Seedling. Germination phanerocotylar, or cryptocotylar.

Physiology, phytochemistry. C3. C3 physiology recorded directly in Anemone, Clematis, Delphinium, Ranunculus. Anatomy non-C4 type (Anemone, Delphinium, Ranunculus). Cyanogenic, or not cyanogenic. Cynogenic constituents tyrosine-derived (including triglochinin). Alkaloids present (mostly), or absent. Berberine present (in the rhizomes of Coptis and Xanthorhiza), or absent. Arbutin absent. Iridoids not detected. Saponins/sapogenins present, or absent. Proanthocyanidins absent (usually), or present (e.g. Clematis); when present, cyanidin. Flavonols present (mostly), or absent; kaempferol, or quercetin, or kaempferol and quercetin (nearly always both). Ellagic acid absent (13 species, 9 genera). Aluminium accumulation not found. Sieve-tube plastids S-type.

Geography, cytology. Frigid zone to tropical. Cosmopolitan, concentrated in the North temperate.

Taxonomy. Subclass Dicotyledonae; Crassinucelli. Dahlgren’s Superorder Ranunculiflorae; Ranunculales. Cronquist’s Subclass Magnoliidae; Ranunculales. APG 3 core angiosperms; peripheral eudicot; Superorder Ranunculanae; Order Ranunculales.

Species 1500. Genera about 50; Aconitum, Actaea, Adonis, Anemone, Anemonopsis, Aquilegia, Archiclematis, Asteropyrum, Barneoudia, Beesia, Calathodes, Callianthemum, Caltha, Ceratocephala, Cimicifuga, Clematis, Clematopsis, Consolida, Coptis, Delphinium, Dichocarpum, Enemion, Eranthis, Hamadryas, Helleborus, Hepatica, Isopyrum, Knowltonia, Komaroffia, Krapfia, Kumlienia, Laccopetalum, Leptopyrum, Megaleranthis, Metanomone, Miyakea, Myosurus, Naravelia, Nigella, Oreithales, Paraquilegia, Paroxygraphis, Pulsatilla, Ranunculus, Semiaquilegia, Souliea, Thalictrum, Trautvetteria, Trollius, Urophysa, Xanthorhiza.

Economic uses, etc. Many cultivated ornamentals (Ranunculus, Anemone, Helleborus, Trollius, Delphinium, Aconitum, Aquilegia, some (e.g. Aconitum) supply poisonous narcotic drugs.

Illustrations. • Technical details: Aconitum. • Technical details: Actaea. • Technical details: Adonis, Myosurus. • Technical details: Anemone pulsatilla. • Technical details: Anemone vesicatoria. • Technical details: Aquilegia, Nigella. • Technical details: Caltha. • Technical details: Clematis. • Technical details: Delphinium. • Technical details: Helleborus. • Technical details: Nigella. • Technical details: Ranunculus, Ceratocephala. • Technical details: Ranunculus. • Technical details: Thalictrum. • Technical details: Trollius. • Adonis annua (as A. autumnalis): Eng. Bot. 14, 1863. • Aconitum anglicum (J.E. Sowerby, 1861). • Aconitum napellus: Eng. Bot. 48, 1863. • Actaea spicata: Eng. Bot. 49, 1863. • Anemone appenina, A. nemorosa and Pulsatilla vulgaris (as Anemone pulsatilla): Eng. Bot. 9–11, 1863. • Anemone ranunculoides: Eng. Bot. 12, 1863. • Anemone sylvestris: Bot. Mag. 2, 1788. • Anemone vitifolia: Bot. Reg. 1385, 1830. • Aquilegia glauca: Bot. Reg. xxvi, 46 (1840). • Aquilegia vulgaris: Eng. Bot. 46, 1863. • Caltha palustris (with var. radicans as C. radicans): Eng. Bot. 40 and 41, 1863. • Clematis chlorantha: Bot. Reg. 1234, 1829. • Clematis integrifolia: Bot. Mag. 2, 1788. • Clematis pubescens (photos). • Clematis vitalba: Eng. Bot. 1, 1863. • Delphinium decorum: Bot. Reg. xxvi, 64 (1840). • cf. Delphinium elatum subsp. montanum: as Delphinium montanum, Bot. Reg. 1936, 1837. • cf. Delphinium elatum subsp. elatum: as D. intermedium, Bot. Reg. 1963, 1837. • Delphinium villosum var. laxiflorum: as D. laxiflorum, Bot. Reg. XXIV, 30 (1838). • Eranthis hyemalis: Eng. Bot. 43, 1863. • Helleborus corsicus: as H. lividus, Bot. Reg. XXIV, 54 (1838). • Helleborus foetidus (J. E. Sowerby, 1861). • Helleborus lividus: Bot. Mag. 2, 1788. • Helleborus cf. orientalis: Bot. Reg. 34, 1842. • Helleborus viridis and H. foetidus: Eng. Bot. 44 and 45, 1863. • Helleborus viridis (J. E. Sowerby, 1861). • Ranunculus acris and R. repens: Eng. Bot. 33 and 34, 1863. • Ranunculus aquatilis (as R. heterophyllus) and R. trichophyllus: Eng. Bot. 19 and 21, 1863. • Ranunculus baudotii and R. tripartitus: Eng. Bot. 22 abd 24, 1863. • Ranunculus circinatus and R. fluitans: Eng. Bot. 15–16, 1863. • Ranunculus flammula and R. auricomus: Eng. Bot. 29 and 32, 1863. • Ranunculus hirsutus and R. lingua: Eng. Bot. 36 and 31, 1863. • Ranunculus omiophyllus (as R. lenormandi): Eng. Bot. 25, 1863. • Ranunculus peltatus: Eng. Bot. 17, 1863. • Ranunculus sceleratus and R. ophioglossifolius: Eng. Bot. 27 and 28, 1863. • Thalictrum alpinum and T. flavum: Eng. Bot. 2 and 8, 1863. • Trollius acaulis: Bot. Reg. 29, 32 (1843). • Trollius europaeus: Eng. Bot. 42, 1863. • British: Myosurus minimus (B. Ent.). • British: Anemone, Adonis (B. Ent. compilation). • British: Clematis, Delphinium, Aquilegia (B. Ent. compilation). • British: Trollius, Helleborus, Thalictrum (B. Ent. compilation). • British: Ranunculus species (B. Ent. compilation). • British: Ranunculus species, Caltha (B. Ent. compilation).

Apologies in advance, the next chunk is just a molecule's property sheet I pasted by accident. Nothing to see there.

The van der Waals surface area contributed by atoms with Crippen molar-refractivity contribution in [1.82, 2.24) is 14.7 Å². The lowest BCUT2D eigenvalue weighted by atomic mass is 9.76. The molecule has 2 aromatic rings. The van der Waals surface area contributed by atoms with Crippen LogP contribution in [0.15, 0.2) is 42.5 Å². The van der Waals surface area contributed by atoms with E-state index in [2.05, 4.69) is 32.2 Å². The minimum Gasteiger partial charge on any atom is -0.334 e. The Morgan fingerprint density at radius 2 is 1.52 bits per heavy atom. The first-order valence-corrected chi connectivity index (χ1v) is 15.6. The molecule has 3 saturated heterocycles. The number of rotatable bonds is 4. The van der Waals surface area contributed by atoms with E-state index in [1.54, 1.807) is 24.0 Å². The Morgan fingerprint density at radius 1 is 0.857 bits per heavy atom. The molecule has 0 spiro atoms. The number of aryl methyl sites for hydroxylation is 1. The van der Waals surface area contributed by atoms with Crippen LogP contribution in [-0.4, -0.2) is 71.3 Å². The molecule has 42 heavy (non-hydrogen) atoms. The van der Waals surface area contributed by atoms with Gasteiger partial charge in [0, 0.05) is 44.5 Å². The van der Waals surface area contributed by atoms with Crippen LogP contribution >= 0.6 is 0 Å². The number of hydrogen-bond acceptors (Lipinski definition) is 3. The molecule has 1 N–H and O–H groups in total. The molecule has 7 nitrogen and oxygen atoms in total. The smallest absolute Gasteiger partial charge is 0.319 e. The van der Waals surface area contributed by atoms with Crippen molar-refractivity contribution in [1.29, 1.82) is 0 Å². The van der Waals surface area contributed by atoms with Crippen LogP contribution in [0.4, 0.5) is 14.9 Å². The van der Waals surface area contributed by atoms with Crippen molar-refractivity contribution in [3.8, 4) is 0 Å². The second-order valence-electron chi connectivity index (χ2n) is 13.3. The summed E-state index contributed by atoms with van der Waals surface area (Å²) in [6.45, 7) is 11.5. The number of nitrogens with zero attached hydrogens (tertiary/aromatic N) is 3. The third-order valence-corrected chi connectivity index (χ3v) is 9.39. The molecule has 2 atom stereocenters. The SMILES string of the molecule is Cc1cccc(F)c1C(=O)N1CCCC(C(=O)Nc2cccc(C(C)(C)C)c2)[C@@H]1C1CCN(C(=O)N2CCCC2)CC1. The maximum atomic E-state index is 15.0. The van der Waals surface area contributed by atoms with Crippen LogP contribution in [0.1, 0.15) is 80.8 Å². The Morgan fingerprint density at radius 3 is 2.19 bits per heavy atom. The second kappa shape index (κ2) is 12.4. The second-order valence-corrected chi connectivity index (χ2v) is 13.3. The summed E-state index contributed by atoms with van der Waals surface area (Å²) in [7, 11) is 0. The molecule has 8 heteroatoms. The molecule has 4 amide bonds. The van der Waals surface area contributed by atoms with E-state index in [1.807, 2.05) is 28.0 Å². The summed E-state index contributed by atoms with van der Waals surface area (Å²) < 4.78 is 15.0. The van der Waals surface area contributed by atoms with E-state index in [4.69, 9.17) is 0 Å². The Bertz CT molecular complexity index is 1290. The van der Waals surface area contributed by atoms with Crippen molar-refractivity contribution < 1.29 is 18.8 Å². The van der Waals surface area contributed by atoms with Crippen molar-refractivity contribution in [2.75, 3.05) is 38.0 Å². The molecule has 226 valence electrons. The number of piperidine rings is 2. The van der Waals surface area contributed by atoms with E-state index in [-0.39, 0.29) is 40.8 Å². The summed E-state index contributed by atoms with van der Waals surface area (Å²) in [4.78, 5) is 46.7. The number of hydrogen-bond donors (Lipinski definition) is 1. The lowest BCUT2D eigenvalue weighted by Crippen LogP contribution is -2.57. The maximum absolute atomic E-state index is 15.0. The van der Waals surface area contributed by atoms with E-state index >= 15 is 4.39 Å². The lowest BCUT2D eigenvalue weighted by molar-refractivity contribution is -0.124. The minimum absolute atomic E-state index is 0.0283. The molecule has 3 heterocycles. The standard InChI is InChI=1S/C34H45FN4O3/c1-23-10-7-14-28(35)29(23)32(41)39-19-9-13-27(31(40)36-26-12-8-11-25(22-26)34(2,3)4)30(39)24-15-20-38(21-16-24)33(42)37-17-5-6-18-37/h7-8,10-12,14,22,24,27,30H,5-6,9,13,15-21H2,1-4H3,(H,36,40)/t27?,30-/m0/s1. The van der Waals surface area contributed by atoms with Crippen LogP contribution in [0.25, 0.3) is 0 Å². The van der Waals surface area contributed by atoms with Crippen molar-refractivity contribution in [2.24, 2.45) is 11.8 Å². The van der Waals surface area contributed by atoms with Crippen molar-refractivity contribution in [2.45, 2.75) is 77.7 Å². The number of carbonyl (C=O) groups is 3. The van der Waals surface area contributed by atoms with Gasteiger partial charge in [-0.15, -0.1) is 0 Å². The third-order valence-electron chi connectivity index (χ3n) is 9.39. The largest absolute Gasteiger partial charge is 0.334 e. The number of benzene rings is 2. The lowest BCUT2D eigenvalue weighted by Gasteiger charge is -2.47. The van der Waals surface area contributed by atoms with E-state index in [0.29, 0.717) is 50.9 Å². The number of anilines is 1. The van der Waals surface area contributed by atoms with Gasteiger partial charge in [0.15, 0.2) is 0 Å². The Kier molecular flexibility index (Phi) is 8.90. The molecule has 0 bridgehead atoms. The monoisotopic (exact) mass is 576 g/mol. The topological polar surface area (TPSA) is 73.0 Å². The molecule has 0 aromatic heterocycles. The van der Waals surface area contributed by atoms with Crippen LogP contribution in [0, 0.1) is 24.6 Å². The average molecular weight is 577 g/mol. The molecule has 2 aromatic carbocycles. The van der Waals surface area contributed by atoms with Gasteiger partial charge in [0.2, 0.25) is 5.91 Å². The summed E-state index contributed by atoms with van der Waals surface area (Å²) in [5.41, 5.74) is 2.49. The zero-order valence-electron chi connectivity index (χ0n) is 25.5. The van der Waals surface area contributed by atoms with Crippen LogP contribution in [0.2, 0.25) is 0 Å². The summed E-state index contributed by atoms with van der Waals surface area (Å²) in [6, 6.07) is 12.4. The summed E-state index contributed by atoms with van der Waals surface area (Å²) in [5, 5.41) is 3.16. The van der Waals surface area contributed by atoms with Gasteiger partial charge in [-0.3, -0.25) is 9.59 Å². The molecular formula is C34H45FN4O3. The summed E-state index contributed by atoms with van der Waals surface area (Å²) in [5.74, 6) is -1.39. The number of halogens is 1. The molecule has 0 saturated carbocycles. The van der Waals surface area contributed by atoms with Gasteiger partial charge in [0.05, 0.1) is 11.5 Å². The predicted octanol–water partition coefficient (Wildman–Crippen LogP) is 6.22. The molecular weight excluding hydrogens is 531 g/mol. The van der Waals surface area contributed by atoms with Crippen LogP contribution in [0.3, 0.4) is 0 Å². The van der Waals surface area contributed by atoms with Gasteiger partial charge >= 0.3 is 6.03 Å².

Quotations

When daisies pied, and violets blue,
And cuckoo-buds of yellow hue,
And Lady-smocks all silver-white,
Do paint the meadows with delight
(Love’ Labour’s Lost, v., 2 - ‘cuckoo-buds’ = buttercups)

The buttercups, the little children’s dower
- Far brighter than this gaudy melon-flower!
(Rober Browning, ‘Home Thoughts, from Abroad’)

Both milkmaid’s shouts and herdsman’s call
Have vanish’d with the green
The king kups yellow shades and all
Shall never more be seen
For all the cropping that does grow
Will so efface the scene
(John Clare 1821, ‘Helpston Green’ — a moist part, if this really refers to Caltha palustris)

Whatsoever man fasting eats this wort, leaves his life laughing
(Quoted by Gilmour (‘British Botanists’, 1956), from a medieval manuscript - of Ranunculus sceleratus, with reference to facial strictus induced by its toxin)


This description is offered for casual browsing only. We strongly advise against extracting comparative information from it. This is much more easily achieved using the interactive key, which allows access to the character list, illustrations, full and partial descriptions, diagnostic descriptions, differences and similarities between taxa, lists of taxa exhibiting or lacking specified attributes, distributions of character states within any set of taxa, geographical distribution, genera included in each family, and classifications (Dahlgren; Dahlgren, Clifford, and Yeo; Cronquist; APG).

Cite this publication as: ‘Watson, L., and Dallwitz, M.J. 1992 onwards. The families of flowering plants: descriptions, illustrations, identification, and information retrieval. Version: 22nd April 2014. http://delta-intkey.com’.